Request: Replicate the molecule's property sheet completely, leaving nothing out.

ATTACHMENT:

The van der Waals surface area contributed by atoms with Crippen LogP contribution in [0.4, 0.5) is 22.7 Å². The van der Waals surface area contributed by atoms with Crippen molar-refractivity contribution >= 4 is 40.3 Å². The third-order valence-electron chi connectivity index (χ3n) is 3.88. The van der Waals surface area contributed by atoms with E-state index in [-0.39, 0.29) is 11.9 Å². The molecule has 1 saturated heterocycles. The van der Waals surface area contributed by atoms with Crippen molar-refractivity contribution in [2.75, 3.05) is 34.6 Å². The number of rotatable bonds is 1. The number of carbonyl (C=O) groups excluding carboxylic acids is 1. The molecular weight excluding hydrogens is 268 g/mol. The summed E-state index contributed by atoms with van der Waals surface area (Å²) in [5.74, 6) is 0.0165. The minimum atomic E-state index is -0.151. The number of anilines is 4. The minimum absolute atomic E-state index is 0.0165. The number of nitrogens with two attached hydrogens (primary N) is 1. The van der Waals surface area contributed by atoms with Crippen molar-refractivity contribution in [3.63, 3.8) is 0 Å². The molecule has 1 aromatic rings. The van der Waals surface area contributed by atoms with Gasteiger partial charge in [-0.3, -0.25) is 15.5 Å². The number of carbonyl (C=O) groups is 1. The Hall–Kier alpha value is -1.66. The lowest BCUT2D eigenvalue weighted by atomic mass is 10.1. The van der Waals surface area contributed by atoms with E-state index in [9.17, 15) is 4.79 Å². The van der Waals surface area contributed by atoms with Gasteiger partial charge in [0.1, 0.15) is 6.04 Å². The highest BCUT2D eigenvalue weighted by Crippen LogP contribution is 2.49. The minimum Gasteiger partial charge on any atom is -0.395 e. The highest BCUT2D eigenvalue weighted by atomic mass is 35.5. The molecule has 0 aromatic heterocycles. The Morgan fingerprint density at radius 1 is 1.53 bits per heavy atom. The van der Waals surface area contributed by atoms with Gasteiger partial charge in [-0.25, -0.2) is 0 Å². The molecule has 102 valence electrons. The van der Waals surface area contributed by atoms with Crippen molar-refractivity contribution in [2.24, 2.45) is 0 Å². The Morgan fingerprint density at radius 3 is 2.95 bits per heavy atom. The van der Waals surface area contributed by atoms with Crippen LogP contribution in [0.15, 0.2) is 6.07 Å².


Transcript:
The van der Waals surface area contributed by atoms with Crippen LogP contribution in [0.4, 0.5) is 22.7 Å². The van der Waals surface area contributed by atoms with Crippen molar-refractivity contribution >= 4 is 40.3 Å². The third-order valence-electron chi connectivity index (χ3n) is 3.88. The van der Waals surface area contributed by atoms with E-state index in [-0.39, 0.29) is 11.9 Å². The molecule has 1 saturated heterocycles. The van der Waals surface area contributed by atoms with Crippen molar-refractivity contribution in [2.75, 3.05) is 34.6 Å². The number of rotatable bonds is 1. The number of carbonyl (C=O) groups excluding carboxylic acids is 1. The molecular weight excluding hydrogens is 268 g/mol. The summed E-state index contributed by atoms with van der Waals surface area (Å²) in [5.74, 6) is 0.0165. The minimum atomic E-state index is -0.151. The number of anilines is 4. The minimum absolute atomic E-state index is 0.0165. The number of nitrogens with two attached hydrogens (primary N) is 1. The van der Waals surface area contributed by atoms with Crippen molar-refractivity contribution in [3.63, 3.8) is 0 Å². The molecule has 1 aromatic rings. The van der Waals surface area contributed by atoms with Gasteiger partial charge in [-0.3, -0.25) is 15.5 Å². The number of carbonyl (C=O) groups is 1. The Hall–Kier alpha value is -1.66. The lowest BCUT2D eigenvalue weighted by atomic mass is 10.1. The van der Waals surface area contributed by atoms with E-state index in [9.17, 15) is 4.79 Å². The van der Waals surface area contributed by atoms with Gasteiger partial charge in [0.1, 0.15) is 6.04 Å². The highest BCUT2D eigenvalue weighted by Crippen LogP contribution is 2.49. The minimum Gasteiger partial charge on any atom is -0.395 e. The highest BCUT2D eigenvalue weighted by atomic mass is 35.5. The molecule has 0 aromatic heterocycles. The Morgan fingerprint density at radius 1 is 1.53 bits per heavy atom. The van der Waals surface area contributed by atoms with Gasteiger partial charge in [-0.25, -0.2) is 0 Å². The molecule has 102 valence electrons. The van der Waals surface area contributed by atoms with Crippen molar-refractivity contribution in [2.24, 2.45) is 0 Å². The Morgan fingerprint density at radius 3 is 2.95 bits per heavy atom. The van der Waals surface area contributed by atoms with Crippen LogP contribution in [0.15, 0.2) is 6.07 Å².